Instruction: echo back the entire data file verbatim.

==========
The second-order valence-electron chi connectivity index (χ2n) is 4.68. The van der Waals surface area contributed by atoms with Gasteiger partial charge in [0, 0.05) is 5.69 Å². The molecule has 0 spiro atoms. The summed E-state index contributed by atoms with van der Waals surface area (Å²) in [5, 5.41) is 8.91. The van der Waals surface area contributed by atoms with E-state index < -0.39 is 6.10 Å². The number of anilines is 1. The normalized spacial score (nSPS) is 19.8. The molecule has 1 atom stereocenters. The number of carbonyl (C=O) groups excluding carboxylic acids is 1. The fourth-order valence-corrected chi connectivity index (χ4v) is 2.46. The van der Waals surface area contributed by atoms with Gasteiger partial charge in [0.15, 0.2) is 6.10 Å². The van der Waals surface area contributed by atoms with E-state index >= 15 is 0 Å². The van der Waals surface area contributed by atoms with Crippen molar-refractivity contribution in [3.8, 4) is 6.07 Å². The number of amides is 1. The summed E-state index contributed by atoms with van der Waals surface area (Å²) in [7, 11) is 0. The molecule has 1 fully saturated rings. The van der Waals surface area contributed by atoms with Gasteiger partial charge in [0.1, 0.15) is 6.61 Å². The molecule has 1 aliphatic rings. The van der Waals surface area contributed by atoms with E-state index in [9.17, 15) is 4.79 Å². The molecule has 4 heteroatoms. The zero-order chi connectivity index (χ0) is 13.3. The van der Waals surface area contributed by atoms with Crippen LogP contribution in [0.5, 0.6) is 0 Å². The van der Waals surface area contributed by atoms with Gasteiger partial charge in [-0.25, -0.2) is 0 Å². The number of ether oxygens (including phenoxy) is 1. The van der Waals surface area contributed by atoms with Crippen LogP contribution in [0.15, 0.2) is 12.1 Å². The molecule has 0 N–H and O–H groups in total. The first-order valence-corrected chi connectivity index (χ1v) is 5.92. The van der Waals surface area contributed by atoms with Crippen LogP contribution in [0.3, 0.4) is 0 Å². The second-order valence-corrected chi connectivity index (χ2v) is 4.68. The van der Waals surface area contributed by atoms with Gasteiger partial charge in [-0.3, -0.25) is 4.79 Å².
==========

The second-order valence-electron chi connectivity index (χ2n) is 4.68. The van der Waals surface area contributed by atoms with Gasteiger partial charge in [0, 0.05) is 5.69 Å². The molecule has 0 spiro atoms. The summed E-state index contributed by atoms with van der Waals surface area (Å²) in [5, 5.41) is 8.91. The van der Waals surface area contributed by atoms with E-state index < -0.39 is 6.10 Å². The number of anilines is 1. The normalized spacial score (nSPS) is 19.8. The molecule has 1 atom stereocenters. The number of carbonyl (C=O) groups excluding carboxylic acids is 1. The fourth-order valence-corrected chi connectivity index (χ4v) is 2.46. The van der Waals surface area contributed by atoms with Gasteiger partial charge in [0.15, 0.2) is 6.10 Å². The van der Waals surface area contributed by atoms with E-state index >= 15 is 0 Å². The van der Waals surface area contributed by atoms with Crippen molar-refractivity contribution in [3.8, 4) is 6.07 Å². The number of amides is 1. The summed E-state index contributed by atoms with van der Waals surface area (Å²) in [7, 11) is 0. The molecule has 1 fully saturated rings. The van der Waals surface area contributed by atoms with Gasteiger partial charge in [0.1, 0.15) is 6.61 Å². The molecule has 1 aliphatic rings. The van der Waals surface area contributed by atoms with E-state index in [9.17, 15) is 4.79 Å². The molecule has 4 heteroatoms. The zero-order chi connectivity index (χ0) is 13.3. The van der Waals surface area contributed by atoms with Crippen LogP contribution in [0.5, 0.6) is 0 Å². The van der Waals surface area contributed by atoms with Gasteiger partial charge in [-0.25, -0.2) is 0 Å². The number of ether oxygens (including phenoxy) is 1. The van der Waals surface area contributed by atoms with Crippen LogP contribution in [0.15, 0.2) is 12.1 Å². The molecule has 0 N–H and O–H groups in total. The first-order valence-corrected chi connectivity index (χ1v) is 5.92. The van der Waals surface area contributed by atoms with Crippen LogP contribution in [0.3, 0.4) is 0 Å². The second-order valence-corrected chi connectivity index (χ2v) is 4.68. The van der Waals surface area contributed by atoms with Gasteiger partial charge in [-0.3, -0.25) is 4.79 Å².